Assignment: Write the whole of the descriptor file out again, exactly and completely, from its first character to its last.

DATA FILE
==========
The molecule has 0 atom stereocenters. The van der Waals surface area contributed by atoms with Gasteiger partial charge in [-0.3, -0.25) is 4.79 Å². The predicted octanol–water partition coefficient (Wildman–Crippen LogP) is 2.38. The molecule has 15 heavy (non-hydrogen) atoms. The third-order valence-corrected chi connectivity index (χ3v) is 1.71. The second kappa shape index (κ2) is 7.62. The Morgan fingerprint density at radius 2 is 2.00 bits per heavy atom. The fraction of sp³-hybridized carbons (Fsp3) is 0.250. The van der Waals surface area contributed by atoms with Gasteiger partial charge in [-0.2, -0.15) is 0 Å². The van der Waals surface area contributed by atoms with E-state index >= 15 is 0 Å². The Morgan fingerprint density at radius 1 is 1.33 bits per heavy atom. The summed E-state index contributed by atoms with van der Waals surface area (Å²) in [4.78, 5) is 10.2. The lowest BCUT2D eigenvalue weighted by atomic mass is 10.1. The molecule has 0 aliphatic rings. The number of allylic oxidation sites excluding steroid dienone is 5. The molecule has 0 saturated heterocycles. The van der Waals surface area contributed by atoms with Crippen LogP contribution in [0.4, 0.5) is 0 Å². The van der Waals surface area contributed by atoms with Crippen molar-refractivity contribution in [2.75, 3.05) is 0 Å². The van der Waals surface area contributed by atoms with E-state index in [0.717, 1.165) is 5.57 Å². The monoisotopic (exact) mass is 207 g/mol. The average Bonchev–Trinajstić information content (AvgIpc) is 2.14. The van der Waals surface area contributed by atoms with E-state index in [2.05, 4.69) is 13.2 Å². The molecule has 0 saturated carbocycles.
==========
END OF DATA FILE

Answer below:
The molecule has 0 atom stereocenters. The van der Waals surface area contributed by atoms with Gasteiger partial charge in [-0.3, -0.25) is 4.79 Å². The predicted octanol–water partition coefficient (Wildman–Crippen LogP) is 2.38. The molecule has 15 heavy (non-hydrogen) atoms. The third-order valence-corrected chi connectivity index (χ3v) is 1.71. The second kappa shape index (κ2) is 7.62. The Morgan fingerprint density at radius 2 is 2.00 bits per heavy atom. The fraction of sp³-hybridized carbons (Fsp3) is 0.250. The van der Waals surface area contributed by atoms with Gasteiger partial charge in [-0.2, -0.15) is 0 Å². The van der Waals surface area contributed by atoms with E-state index >= 15 is 0 Å². The Morgan fingerprint density at radius 1 is 1.33 bits per heavy atom. The summed E-state index contributed by atoms with van der Waals surface area (Å²) in [4.78, 5) is 10.2. The lowest BCUT2D eigenvalue weighted by atomic mass is 10.1. The molecule has 0 aliphatic rings. The number of allylic oxidation sites excluding steroid dienone is 5. The molecule has 0 saturated heterocycles. The van der Waals surface area contributed by atoms with Crippen LogP contribution in [0.4, 0.5) is 0 Å². The van der Waals surface area contributed by atoms with Crippen molar-refractivity contribution in [2.75, 3.05) is 0 Å². The van der Waals surface area contributed by atoms with E-state index in [0.717, 1.165) is 5.57 Å². The monoisotopic (exact) mass is 207 g/mol. The average Bonchev–Trinajstić information content (AvgIpc) is 2.14. The van der Waals surface area contributed by atoms with E-state index in [2.05, 4.69) is 13.2 Å². The molecule has 0 saturated carbocycles.